Transition from legacy technology architecture long overdue

26 Apr 2015
Open ecosystem far removed from proprietary schemes is the way forward in quest to curtail hacking, Avaya says
The hunt for solutions that reduce the ability of hackers to gain access to private networks and reduce the visibility of those networks’ Internet Protocol (IP) infrastructure is a top priority for decision-makers both the private and public sector, an industry expert has said.
“There are solutions out there which can assist. However, they require a shift in mindset and a transition from the legacy architecture [client-server architecture]. Customers need to urgently open their minds and quickly evaluate what’s on offer. The key to a viable solution is to embrace an ecosystem of technology to address these needs,” said Jean Turgeon, vice-president and chief technologist at Avaya.
Governments and enterprises are especially concerned about anyone penetrating their corporate networks and assets, potentially exposing their intellectual property as well as citizen and customer information.
Turgeon said no one one vendor could accomplish this on their own, thus reinforcing the need for open architecture and a push away from proprietary schemes.
“The good news is that there are solutions out there. The bad news is that if private and public enterprises are looking at the same vendors that built their networks 20 years ago proclaiming they can do it all, this approach will fail,” he said.
His recommendation is for entities to open their minds to an open architecture, yet controlled with accountability from specific technology experts, who will provide pieces to the puzzle.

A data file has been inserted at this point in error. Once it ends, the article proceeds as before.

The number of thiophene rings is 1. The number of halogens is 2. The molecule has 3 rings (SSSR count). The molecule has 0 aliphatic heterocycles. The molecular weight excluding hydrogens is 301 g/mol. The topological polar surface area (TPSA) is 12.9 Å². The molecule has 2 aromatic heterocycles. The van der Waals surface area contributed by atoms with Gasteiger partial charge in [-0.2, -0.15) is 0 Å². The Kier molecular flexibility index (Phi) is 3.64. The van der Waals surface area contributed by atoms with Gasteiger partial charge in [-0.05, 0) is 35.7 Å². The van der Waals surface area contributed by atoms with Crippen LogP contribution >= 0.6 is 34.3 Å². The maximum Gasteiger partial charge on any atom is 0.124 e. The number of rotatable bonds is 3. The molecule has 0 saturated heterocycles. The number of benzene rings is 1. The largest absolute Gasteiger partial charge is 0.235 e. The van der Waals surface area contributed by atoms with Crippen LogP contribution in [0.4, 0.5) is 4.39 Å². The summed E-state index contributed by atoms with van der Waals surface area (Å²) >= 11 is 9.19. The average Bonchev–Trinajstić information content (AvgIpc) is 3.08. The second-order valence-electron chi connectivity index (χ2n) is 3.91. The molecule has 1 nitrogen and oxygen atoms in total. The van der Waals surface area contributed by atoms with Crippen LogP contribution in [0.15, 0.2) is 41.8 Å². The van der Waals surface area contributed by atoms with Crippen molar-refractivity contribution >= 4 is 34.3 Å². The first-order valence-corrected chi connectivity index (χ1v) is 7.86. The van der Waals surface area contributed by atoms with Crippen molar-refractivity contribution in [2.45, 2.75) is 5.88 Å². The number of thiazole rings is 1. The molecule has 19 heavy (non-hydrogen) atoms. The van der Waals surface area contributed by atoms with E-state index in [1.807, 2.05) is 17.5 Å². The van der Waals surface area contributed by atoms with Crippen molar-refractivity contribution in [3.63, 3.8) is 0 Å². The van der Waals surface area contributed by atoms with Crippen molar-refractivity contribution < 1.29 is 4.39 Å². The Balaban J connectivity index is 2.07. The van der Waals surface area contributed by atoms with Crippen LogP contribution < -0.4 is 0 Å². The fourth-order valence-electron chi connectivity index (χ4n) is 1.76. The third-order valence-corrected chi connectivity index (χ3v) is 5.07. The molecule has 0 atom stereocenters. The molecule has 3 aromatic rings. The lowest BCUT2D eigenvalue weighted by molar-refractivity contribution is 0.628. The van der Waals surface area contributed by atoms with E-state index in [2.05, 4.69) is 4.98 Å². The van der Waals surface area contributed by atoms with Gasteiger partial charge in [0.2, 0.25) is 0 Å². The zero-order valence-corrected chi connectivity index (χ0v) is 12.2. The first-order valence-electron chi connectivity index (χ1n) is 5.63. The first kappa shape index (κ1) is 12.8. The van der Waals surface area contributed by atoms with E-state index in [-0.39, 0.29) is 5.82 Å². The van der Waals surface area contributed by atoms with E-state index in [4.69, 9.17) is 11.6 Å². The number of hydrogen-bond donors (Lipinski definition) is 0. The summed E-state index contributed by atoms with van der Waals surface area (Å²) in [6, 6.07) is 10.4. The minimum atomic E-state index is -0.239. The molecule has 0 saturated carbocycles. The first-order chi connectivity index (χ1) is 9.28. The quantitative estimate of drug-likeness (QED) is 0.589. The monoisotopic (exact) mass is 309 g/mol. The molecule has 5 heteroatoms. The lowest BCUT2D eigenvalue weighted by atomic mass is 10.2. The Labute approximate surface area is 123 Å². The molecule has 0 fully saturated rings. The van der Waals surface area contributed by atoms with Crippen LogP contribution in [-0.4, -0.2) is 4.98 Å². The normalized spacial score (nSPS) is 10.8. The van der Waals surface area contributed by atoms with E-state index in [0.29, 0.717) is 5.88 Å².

As the smart city concept gains traction in the region, it provides more than just WiFi services, with most smart city initiatives adding video surveillance and analytics on a very large scale — something that’s difficult to do when using legacy infrastructure.
“As governments provision all new capabilities and services to their smart cities, they will have to review their infrastructure to be able to scale and meet the real-time analytics requirements. They would also have to consider adding sensor technology to address various needs, contributing to making the city safer,” he said.
To address and enhance security as part of a smart city initiative, many devices such as cameras, sensors, wearables and others “need to be deployed and implemented”.
“All these require connectivity at the edge of the networking infrastructure. Of course, carrier wireless will play a key role in this, but many will require connectivity to the city infrastructure and even carrier-connected devices will likely have to connect securely back to some common analytics infrastructure securely,” he said.
In the end, he said that it converges to the need for next-generation architecture to address the needs of next-generation smart cities.
You can’t achieve these “business objectives” with a 20 or 25 years old client-server architecture, he said.
“The good news is there is a next-generation matrix architecture based on Ethernet transport and optimised for IP services regardless of their connectivity methodology being proposed, but unfortunately many vendors are trying to fool the market by renaming and shifting complexity from one place to the other and hope customers will not notice,” he said.
“A due diligence is definitely required to achieve these objectives.”

Related Avaya blog post: Q&A with Avaya Chief Technologist Jean Turgeon on Securing the Smart Cities of the Future